Protein Prenylation: the Anchor of Life


What is Protein Prenylation?

Protein prenylation is a post-translational modification that consists of the attachment of 15 or 20 carbon isoprenoids to specific cysteine residues positioned near the C-termini of proteins.  In a eukaryotic cell, there are several hundred prenylated proteins including most members of the Ras superfamily and heterotrimeric G-proteins; the prenyl group serves to anchor these proteins in the membrane so that they are positioned to interact with cell surface receptors either directly or via adaptor proteins.  This means that essentially all signaling processes in eukaryotic cells require the participation of prenylated proteins for everything ranging from the regulation of cell division to stem cell differentiation and development.  Beyond biological significance, the critical role of prenylated proteins also makes them important targets for the design of new therapeutic agents for a variety of diseases


Research in the Distefano Group

Work in the Distefano Group on protein prenylation is focused in two areas: Chemical Biology and Biotechnology Applications.  In pursuit of those studies, members of the group perform a variety of different types of experiments including chemical synthesis, biochemistry, proteomics and cell culture and animal-based work.  The goal of this work is to gain insight into protein prenylation that can be used to advance biology and develop new therapeutic approaches for a broad range of diseases including cancer, Alzheimer’s disease and infectious disease.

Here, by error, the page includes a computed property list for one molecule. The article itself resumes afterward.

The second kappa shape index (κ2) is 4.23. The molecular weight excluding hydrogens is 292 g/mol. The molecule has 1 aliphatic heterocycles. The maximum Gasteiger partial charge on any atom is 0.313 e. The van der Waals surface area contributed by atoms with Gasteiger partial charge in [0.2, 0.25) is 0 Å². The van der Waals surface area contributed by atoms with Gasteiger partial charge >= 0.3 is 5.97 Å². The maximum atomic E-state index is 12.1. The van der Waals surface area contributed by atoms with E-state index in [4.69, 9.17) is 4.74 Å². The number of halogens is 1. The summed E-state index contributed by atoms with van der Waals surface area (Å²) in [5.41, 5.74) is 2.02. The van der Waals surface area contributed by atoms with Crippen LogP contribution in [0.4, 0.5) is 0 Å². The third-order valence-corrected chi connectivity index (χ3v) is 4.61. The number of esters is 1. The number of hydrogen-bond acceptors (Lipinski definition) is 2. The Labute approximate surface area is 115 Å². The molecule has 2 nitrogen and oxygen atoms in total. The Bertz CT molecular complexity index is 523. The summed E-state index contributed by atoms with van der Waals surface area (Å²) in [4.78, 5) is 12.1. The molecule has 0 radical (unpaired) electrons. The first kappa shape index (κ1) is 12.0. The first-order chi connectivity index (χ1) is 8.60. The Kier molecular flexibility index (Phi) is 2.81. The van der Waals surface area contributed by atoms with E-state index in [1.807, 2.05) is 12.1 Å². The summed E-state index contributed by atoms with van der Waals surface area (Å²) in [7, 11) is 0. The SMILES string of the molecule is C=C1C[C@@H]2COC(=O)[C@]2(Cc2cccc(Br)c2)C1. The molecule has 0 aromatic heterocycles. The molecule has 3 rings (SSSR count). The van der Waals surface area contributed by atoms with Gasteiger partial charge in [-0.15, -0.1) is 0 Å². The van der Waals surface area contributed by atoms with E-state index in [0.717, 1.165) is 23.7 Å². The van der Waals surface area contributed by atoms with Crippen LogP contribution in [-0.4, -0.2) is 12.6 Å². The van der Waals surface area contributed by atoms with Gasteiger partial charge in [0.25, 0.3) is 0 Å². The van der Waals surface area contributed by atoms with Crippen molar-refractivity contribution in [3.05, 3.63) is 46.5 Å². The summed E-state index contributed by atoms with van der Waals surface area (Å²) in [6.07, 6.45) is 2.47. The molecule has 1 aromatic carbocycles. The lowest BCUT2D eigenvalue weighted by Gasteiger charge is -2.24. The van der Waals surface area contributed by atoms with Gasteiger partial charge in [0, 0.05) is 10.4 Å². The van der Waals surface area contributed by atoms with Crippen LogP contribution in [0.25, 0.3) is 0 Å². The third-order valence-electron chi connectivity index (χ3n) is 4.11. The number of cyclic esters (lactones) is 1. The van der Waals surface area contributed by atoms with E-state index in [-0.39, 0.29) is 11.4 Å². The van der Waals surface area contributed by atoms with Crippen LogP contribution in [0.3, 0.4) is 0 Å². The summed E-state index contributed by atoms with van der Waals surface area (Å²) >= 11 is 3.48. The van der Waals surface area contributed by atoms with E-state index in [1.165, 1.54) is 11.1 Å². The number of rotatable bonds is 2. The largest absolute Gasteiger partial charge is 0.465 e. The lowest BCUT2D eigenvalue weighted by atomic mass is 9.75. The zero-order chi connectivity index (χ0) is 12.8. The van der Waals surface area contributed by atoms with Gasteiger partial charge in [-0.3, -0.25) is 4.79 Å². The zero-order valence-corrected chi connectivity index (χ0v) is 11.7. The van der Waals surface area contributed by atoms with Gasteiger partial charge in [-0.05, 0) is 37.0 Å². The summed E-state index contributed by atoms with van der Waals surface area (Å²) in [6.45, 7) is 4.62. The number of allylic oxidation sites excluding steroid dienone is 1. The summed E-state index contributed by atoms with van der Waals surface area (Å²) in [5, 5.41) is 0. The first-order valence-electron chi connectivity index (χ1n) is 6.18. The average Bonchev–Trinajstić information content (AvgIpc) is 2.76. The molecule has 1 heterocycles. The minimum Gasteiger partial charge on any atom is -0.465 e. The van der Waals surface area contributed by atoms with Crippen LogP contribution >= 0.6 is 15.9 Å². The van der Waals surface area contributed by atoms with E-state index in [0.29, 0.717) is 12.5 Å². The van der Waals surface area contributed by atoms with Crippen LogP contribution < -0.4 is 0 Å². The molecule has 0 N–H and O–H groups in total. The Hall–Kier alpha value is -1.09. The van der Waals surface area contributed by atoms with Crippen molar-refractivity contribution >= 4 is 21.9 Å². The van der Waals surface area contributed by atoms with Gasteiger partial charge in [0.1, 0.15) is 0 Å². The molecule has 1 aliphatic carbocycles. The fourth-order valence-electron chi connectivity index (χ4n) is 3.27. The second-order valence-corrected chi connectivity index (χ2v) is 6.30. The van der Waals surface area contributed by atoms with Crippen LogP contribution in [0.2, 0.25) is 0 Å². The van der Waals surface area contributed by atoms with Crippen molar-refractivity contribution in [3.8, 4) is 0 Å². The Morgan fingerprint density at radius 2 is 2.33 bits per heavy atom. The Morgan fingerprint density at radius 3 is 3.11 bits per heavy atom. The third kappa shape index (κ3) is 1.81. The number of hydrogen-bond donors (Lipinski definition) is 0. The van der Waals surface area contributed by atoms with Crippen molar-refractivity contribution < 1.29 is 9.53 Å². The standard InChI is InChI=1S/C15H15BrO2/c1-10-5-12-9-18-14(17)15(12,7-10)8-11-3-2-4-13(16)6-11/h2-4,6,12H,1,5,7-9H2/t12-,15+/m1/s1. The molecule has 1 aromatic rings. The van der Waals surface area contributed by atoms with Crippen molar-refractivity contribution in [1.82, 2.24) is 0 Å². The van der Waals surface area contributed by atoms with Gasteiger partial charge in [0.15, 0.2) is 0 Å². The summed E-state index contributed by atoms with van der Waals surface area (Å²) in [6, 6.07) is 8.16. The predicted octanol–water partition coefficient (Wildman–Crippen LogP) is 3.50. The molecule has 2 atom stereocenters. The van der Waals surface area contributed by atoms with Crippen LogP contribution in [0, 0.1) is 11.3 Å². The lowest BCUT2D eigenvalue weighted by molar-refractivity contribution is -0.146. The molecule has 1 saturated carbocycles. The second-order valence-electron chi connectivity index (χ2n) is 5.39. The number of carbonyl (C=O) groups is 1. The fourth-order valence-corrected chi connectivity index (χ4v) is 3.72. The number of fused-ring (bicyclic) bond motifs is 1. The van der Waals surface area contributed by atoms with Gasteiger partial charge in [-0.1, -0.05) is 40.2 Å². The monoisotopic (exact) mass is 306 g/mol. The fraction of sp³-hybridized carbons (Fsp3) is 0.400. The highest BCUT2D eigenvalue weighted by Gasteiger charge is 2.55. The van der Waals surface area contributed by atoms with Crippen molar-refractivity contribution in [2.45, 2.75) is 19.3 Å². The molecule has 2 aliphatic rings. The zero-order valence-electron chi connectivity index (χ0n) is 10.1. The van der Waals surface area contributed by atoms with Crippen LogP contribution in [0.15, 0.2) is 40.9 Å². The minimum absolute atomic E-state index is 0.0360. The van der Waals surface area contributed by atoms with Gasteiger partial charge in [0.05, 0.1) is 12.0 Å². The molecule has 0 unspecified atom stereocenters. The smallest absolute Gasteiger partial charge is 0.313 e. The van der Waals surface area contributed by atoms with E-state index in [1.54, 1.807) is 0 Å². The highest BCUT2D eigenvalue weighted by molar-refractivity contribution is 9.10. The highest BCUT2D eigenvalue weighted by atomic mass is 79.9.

Group News

2021 Summer visitors

The Distefano group was fortunate to host three visitors this summer.  Holly Passetti, a chemistry and biology major from Alfred University participated in our UMN Lando/NSF program.  She worked on using peptide libraries to probe prenyltransferase specificity.  Holly is off to graduate school this fall.  Claire Hypolite and Eva Nelson, both high school teachers at Edison High School, worked on developing a high school science experiment based on the metabolic labeling work being done in the group.  They will be returning next summer!

Kevin Park defends Ph.D. thesis


Beyond being the person to get our protein-polymer project going in the group, Kevin also played a key role in a collaborative project with David Odde focussed on using photochemistry to generate stiffness gradients to examine the migration of cells and on the immobilization of quorum-quenching enzymes on surfaces.

Kevin is now an IP technical specialist at the law firm McNeill Baur PLLC.

Congratulations Kevin!!!